BELIEVE IT or not, Maryland has limits on political donations. Whether you are an individual or corporation, you can't give more than $4,000 to any one candidate or more than $10,000 to all candidates for state office during a four-year election cycle. So how come certain business owners have been able to fork over as much as $130,000 to politicos without breaking the law?
Simple. They take advantage of a loophole. They funnel their donations through LLCs - limited liability companies. It's not unusual for a private company to control multiple LLCs - they're ideal for reducing liability insurance costs (and for reducing certain taxes). But here's where the problem starts. Joe Boxorocks Enterprises may have several LLCs. By donating as an individual and through his LLCs, Mr. Boxorocks can give four times as much money to candidates. That's a big advantage - not just over the average person but over other types of businesses, too. Not every company can structure its finances this way.
A recent study by Common Cause Maryland noted that track owner William Rickman Jr. has been able to donate more than $130,000 since 1999 through his 10 LLCs (as well as through his construction company and members of his family). That gives Mr. Rickman a pretty loud voice in Annapolis, where he's lobbied aggressively for legalizing slot machines at racing facilities.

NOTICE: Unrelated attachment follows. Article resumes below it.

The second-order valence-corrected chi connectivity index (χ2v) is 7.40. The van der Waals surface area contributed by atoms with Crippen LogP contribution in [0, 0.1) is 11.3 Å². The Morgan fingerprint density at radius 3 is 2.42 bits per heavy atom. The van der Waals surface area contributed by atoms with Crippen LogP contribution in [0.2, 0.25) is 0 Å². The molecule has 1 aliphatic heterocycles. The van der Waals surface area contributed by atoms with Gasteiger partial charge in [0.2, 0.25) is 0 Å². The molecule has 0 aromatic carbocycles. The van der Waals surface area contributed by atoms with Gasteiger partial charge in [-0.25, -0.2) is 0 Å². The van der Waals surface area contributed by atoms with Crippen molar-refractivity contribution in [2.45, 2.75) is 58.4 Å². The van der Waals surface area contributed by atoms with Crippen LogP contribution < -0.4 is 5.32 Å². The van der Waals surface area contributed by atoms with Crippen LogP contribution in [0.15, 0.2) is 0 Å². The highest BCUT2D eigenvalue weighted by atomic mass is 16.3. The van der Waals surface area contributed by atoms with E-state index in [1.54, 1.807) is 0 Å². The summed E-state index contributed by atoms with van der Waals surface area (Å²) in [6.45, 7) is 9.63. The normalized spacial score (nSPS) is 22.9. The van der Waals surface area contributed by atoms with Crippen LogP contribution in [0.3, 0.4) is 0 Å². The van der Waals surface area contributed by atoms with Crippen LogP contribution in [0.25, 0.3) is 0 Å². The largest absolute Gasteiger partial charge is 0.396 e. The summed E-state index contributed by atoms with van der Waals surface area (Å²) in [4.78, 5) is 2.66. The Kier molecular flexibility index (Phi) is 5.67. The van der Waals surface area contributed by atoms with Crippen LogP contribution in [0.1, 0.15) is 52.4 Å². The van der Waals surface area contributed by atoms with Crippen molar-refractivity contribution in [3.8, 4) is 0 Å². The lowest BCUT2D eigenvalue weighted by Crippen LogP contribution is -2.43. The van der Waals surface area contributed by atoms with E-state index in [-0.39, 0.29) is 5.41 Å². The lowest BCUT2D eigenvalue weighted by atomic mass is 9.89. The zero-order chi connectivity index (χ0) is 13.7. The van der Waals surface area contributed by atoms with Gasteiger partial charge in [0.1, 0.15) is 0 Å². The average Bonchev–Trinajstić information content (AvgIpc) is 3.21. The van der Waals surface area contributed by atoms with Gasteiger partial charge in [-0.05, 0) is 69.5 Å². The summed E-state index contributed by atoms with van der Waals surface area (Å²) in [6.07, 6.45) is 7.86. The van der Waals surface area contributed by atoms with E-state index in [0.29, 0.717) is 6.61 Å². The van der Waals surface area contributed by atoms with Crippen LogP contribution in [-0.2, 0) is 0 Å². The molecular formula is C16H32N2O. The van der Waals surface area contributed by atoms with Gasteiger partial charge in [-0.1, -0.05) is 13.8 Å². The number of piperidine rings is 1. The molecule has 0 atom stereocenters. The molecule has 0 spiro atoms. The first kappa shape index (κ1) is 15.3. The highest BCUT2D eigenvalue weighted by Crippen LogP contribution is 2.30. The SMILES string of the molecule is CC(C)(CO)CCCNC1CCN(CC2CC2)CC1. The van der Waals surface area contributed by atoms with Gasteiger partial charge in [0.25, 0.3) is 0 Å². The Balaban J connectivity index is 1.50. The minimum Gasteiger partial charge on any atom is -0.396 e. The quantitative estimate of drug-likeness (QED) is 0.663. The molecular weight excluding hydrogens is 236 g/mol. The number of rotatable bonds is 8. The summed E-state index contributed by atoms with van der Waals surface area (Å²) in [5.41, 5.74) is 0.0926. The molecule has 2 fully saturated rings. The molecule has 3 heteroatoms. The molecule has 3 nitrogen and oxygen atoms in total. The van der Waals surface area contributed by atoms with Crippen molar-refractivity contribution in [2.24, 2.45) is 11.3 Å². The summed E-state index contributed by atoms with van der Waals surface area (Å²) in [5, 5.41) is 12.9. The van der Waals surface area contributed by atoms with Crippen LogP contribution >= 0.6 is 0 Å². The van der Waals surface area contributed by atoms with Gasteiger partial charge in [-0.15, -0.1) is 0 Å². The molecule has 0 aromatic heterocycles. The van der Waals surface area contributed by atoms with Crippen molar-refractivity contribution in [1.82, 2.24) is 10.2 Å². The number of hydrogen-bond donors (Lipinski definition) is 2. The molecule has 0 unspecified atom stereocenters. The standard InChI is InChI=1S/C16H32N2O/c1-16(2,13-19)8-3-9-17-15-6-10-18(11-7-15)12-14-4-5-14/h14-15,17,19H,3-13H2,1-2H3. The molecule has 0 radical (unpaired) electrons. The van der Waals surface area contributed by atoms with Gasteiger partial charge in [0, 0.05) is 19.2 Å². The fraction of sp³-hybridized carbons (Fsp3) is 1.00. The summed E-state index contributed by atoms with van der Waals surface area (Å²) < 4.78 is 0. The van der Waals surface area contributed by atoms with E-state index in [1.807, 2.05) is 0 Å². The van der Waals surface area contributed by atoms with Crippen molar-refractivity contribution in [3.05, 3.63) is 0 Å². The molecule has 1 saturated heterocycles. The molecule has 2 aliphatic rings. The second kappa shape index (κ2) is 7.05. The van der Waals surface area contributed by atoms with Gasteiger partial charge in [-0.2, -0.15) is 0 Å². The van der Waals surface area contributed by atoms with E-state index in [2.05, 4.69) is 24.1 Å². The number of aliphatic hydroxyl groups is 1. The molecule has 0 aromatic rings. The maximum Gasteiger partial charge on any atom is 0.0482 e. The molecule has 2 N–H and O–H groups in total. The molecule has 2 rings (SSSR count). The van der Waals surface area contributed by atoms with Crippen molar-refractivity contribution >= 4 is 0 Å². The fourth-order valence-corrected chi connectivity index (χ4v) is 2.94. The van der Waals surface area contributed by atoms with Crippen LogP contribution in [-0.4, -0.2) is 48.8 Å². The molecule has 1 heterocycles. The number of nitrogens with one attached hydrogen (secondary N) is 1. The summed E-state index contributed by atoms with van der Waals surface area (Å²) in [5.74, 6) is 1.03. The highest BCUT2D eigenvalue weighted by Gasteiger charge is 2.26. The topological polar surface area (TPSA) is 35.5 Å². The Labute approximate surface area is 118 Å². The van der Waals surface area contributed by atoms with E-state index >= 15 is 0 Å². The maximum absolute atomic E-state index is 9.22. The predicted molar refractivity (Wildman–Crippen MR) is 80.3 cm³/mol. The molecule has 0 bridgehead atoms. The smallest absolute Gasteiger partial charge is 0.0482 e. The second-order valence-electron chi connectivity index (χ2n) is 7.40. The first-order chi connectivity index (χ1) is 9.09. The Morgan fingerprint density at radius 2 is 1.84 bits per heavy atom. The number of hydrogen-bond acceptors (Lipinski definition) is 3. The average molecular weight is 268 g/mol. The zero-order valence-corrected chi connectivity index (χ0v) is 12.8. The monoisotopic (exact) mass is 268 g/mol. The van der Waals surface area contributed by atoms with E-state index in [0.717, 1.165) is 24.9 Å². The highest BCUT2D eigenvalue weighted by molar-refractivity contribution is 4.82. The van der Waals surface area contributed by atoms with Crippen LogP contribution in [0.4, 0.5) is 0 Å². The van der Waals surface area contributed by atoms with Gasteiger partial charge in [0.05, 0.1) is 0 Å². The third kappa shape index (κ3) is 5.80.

Del. Elizabeth Bobo, a Howard County Democrat, has offered legislation to help correct the problem. Her bill would ban the multiple-LLC donor practice. LLCs owned by the same principals would be restricted collectively instead of individually, so Mr. Boxorocks couldn't circumvent Maryland's campaign finance laws. The legislation squeaked past the House of Delegates last month, 69-68. It's scheduled to have a hearing before the Senate Education, Health and Environmental Affairs Committee on Thursday, a mere four days before the end of the legislative session.
Similar legislation died in the same committee last year, but proponents think it could be close this time - if it gets a vote at all. The bill's fate, they say, rests in the hands of the committee's chair, Democratic Sen. Paula C. Hollinger of Baltimore County, who opposed it last year. We urge her to reconsider and support this badly needed legislation.
Incumbents are always loath to restrict campaign donations; it means they'll have to work that much harder to raise money for their own political aspirations. But this is a matter of fairness. The current loophole benefits certain private businesses in a manner that is grossly inequitable.
The debate over slot machines has raised the ante on ethics in Annapolis. Senator Hollinger and her fellow lawmakers need to show voters that good government takes priority over big donations.